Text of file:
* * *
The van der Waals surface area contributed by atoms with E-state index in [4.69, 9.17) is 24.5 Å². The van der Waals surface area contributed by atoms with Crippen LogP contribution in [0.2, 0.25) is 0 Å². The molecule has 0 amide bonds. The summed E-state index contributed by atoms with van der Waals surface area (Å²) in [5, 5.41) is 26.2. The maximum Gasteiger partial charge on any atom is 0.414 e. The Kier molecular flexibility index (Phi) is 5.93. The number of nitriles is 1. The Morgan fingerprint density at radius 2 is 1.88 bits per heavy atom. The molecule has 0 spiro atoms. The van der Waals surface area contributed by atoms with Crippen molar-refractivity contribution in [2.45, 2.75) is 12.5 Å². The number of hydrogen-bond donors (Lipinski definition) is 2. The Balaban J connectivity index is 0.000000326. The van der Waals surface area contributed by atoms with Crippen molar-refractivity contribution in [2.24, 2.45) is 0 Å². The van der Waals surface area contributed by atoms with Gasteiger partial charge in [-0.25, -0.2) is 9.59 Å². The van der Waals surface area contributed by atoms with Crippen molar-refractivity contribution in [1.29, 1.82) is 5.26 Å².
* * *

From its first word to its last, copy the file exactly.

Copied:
The van der Waals surface area contributed by atoms with E-state index in [4.69, 9.17) is 24.5 Å². The van der Waals surface area contributed by atoms with Crippen LogP contribution in [0.2, 0.25) is 0 Å². The molecule has 0 amide bonds. The summed E-state index contributed by atoms with van der Waals surface area (Å²) in [5, 5.41) is 26.2. The maximum Gasteiger partial charge on any atom is 0.414 e. The Kier molecular flexibility index (Phi) is 5.93. The number of nitriles is 1. The Morgan fingerprint density at radius 2 is 1.88 bits per heavy atom. The molecule has 0 spiro atoms. The van der Waals surface area contributed by atoms with Crippen molar-refractivity contribution in [2.45, 2.75) is 12.5 Å². The number of hydrogen-bond donors (Lipinski definition) is 2. The Balaban J connectivity index is 0.000000326. The van der Waals surface area contributed by atoms with Crippen molar-refractivity contribution in [2.24, 2.45) is 0 Å². The van der Waals surface area contributed by atoms with Gasteiger partial charge in [-0.25, -0.2) is 9.59 Å². The van der Waals surface area contributed by atoms with Crippen molar-refractivity contribution in [1.29, 1.82) is 5.26 Å².